Persistence in an Online Master’s Degree Program: Perceptions of Students and Faculty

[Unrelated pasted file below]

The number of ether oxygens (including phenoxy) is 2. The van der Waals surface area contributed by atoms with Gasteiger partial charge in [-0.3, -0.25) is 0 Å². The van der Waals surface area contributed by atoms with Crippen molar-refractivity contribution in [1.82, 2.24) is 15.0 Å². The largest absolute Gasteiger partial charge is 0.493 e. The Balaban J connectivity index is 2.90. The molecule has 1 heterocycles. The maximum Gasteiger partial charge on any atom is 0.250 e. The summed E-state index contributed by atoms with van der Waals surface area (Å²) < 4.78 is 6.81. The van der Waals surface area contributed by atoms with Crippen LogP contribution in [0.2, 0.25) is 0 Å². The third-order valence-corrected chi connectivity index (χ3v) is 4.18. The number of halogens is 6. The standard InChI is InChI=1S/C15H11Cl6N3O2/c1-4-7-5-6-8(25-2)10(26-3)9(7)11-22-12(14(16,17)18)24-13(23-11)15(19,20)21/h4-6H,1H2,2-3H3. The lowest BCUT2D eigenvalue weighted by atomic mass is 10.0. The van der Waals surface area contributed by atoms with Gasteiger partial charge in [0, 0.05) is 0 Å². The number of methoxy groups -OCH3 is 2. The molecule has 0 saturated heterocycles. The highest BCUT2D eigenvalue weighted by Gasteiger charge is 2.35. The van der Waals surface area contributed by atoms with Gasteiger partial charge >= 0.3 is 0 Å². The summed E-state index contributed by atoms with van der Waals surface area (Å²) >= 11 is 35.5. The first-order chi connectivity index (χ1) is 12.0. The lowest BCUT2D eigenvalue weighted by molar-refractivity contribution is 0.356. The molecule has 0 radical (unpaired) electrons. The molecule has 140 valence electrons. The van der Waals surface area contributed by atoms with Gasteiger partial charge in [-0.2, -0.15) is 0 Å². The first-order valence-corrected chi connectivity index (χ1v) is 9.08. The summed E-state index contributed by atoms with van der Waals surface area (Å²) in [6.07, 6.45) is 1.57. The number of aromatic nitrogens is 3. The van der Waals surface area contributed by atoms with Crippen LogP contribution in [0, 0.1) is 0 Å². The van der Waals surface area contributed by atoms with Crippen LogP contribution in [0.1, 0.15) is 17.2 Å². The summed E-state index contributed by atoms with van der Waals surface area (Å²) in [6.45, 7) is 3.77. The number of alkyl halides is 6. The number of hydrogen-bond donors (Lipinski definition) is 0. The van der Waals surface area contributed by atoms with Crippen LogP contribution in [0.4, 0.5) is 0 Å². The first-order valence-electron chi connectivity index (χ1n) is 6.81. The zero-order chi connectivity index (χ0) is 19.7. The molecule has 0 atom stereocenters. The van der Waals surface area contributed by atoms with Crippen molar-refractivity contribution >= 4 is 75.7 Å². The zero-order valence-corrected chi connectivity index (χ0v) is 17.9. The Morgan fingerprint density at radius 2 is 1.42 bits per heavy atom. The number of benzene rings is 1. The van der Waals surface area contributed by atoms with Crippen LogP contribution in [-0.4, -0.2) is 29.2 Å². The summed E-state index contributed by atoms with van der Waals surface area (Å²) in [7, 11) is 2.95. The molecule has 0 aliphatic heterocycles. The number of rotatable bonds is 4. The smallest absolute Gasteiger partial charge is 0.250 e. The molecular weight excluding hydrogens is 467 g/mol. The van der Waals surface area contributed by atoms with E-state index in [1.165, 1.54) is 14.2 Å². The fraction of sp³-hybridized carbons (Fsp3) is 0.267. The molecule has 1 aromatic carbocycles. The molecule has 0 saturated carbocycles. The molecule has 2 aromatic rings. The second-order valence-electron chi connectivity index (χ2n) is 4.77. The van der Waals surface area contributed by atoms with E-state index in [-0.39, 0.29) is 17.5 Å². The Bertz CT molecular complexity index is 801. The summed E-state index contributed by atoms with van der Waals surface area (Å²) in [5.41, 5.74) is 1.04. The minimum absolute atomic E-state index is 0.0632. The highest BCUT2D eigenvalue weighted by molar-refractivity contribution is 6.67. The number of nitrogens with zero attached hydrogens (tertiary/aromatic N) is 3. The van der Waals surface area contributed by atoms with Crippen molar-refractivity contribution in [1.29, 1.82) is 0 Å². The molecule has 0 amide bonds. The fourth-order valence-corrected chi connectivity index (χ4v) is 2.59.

Persistence in online learning experiences has been perceived as chronically lower than in face-to-face learning, but a comprehensive understanding of this phenomenon has proven elusive. As online learning opportunities continue to expand, a better understanding of how learners and faculty perceive persistence is needed to foster this continued growth, and was the objective of this study. This single case study consisted of interviews of eight online master’s degree students and six online faculty members from the same program related to their perceptions of persistence. Interviews were completed initially with the students and were triangulated with faculty interview responses. The results provided insights as to how participants viewed persistence in the online classroom and how each participant experienced and managed persistence. Themes emerged related to characteristics of persistent learners, practices of online faculty and staff, online course design techniques and practices, and program-level student support strategies. The results suggest that persistence in the OLE can be attained with structured policies infused with flexibility, open communication, and an engaged learning community. Additional research is recommended with different groups of learners, longitudinal studies, and to relate these findings to existing theory.